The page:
Hart Builders (Edinburgh) Ltd v St Andrew Ltd (Part II)

The contractor's claim for an interim payment should be dismissed on the basis that it had not sought to prove that the monies claimed under the interim payment application were due under the contract
 
HART BUILDERS (EDINBURGH) LTD v ST ANDREW LTD
 
Scotland, Sheriff of Lothian and Borders
Sheriff Principal Iain MacPhail QC
10 January 2003
 
 
This case concerned Scottish procedural law. The pursuer was the contractor and the defender was the developer. The contractor applied for an interim payment and when the developer refused to pay, the contractor began the present court proceedings for such a payment. The developer began separate court proceedings in respect of the contractor's standard of workmanship.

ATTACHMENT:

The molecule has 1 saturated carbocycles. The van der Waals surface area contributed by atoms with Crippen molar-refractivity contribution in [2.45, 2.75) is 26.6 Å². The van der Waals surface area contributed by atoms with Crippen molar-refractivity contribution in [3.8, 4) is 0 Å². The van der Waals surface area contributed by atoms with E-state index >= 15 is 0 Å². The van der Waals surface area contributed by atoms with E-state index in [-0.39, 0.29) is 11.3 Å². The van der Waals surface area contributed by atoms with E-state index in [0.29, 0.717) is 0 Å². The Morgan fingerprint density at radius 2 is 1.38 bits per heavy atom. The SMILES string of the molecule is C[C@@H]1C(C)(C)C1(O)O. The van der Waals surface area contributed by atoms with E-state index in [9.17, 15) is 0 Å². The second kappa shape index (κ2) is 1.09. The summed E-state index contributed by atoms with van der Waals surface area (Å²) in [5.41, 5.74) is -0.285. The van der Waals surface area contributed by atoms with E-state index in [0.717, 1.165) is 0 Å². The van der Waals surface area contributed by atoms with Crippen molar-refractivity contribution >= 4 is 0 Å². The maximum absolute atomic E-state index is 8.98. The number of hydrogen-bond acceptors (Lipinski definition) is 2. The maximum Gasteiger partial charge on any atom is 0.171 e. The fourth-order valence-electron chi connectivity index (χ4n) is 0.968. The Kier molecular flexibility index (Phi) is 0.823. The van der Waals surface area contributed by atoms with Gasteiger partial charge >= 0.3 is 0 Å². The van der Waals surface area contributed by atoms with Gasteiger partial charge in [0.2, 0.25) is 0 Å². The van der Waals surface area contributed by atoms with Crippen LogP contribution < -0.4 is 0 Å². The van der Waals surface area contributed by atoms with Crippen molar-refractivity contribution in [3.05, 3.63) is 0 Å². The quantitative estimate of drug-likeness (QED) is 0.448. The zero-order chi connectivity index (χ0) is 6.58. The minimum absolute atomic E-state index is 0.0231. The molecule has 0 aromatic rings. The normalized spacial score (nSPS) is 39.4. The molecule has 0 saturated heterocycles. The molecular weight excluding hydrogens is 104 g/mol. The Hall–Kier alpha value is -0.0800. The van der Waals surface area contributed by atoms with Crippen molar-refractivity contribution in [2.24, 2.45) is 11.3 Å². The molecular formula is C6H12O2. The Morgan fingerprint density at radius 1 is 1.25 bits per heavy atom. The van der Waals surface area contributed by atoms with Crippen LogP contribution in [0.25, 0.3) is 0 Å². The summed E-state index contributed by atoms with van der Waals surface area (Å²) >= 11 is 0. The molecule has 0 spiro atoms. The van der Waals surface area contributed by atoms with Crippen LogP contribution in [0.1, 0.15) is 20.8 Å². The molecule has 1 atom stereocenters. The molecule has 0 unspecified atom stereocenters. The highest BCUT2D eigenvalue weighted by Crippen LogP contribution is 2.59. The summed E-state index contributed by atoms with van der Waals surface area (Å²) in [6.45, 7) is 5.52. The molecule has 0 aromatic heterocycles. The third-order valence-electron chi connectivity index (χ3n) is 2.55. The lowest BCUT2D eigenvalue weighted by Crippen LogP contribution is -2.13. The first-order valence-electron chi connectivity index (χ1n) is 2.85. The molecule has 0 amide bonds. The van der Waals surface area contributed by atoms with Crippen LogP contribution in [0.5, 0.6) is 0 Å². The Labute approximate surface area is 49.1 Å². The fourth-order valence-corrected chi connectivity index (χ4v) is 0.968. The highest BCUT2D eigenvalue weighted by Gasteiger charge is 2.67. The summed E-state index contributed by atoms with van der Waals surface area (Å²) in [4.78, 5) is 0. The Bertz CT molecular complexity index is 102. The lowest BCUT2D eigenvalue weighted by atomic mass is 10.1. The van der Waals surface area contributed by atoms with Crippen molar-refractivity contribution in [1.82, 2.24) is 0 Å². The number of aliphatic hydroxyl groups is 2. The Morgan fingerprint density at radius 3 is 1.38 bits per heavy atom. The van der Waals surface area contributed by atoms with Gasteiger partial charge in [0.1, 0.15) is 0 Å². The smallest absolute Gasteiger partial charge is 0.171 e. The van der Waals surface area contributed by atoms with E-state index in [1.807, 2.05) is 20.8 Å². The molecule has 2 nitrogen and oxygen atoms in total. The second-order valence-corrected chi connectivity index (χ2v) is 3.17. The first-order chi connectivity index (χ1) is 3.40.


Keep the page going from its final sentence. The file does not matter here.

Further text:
No notice of intention to withhold payment was served by the developer pursuant to the Construction Act 1996. Section 111 provides that a party to a construction contract may not withhold payment after the final date for payment of a sum due under the contract unless he has given an effective notice of intention to withhold payment. It was common ground that a pursuer in the position of the contractor had to set out a claim and the basis of the claim and could not simply rely on notice of intention to withhold payment having been served. The developer attacked the contractor's pleadings and insisted on the dismissal of the contractor's case despite the contractor having offered to amend its pleadings if that were to be held to be necessary. Sheriff Poole at first instance stated that there was a basis for claim set out in the contractor's pleadings, namely that there was a contract for particular works that were carried out and that an interim payment application was made. The contractor's case should not be dismissed and instead a proof before answer should be allowed to the contractor. The developer's appeal to Sheriff Principal MacPhail succeeded and the case was dismissed. The Sheriff Principal stated that the contractor's claim was inconsistent with the law as explained by Lord Macfadyen in SL Timber v Carillion Construction that a claimant must prove that a payment is contractually due even if the defendant has failed to serve a notice of intention to withhold payment. The contractor wrongly contended that simply because it claimed payment and no notice of intention to withhold payment had been served, the sum claimed was due and payable. Advice Note A contractor cannot sustain a claim for payment under the contract simply because the employer has failed to serve a notice of intention to withhold payment under the Construction Act. The contractor is required to prove that the sum claimed is contractually due.
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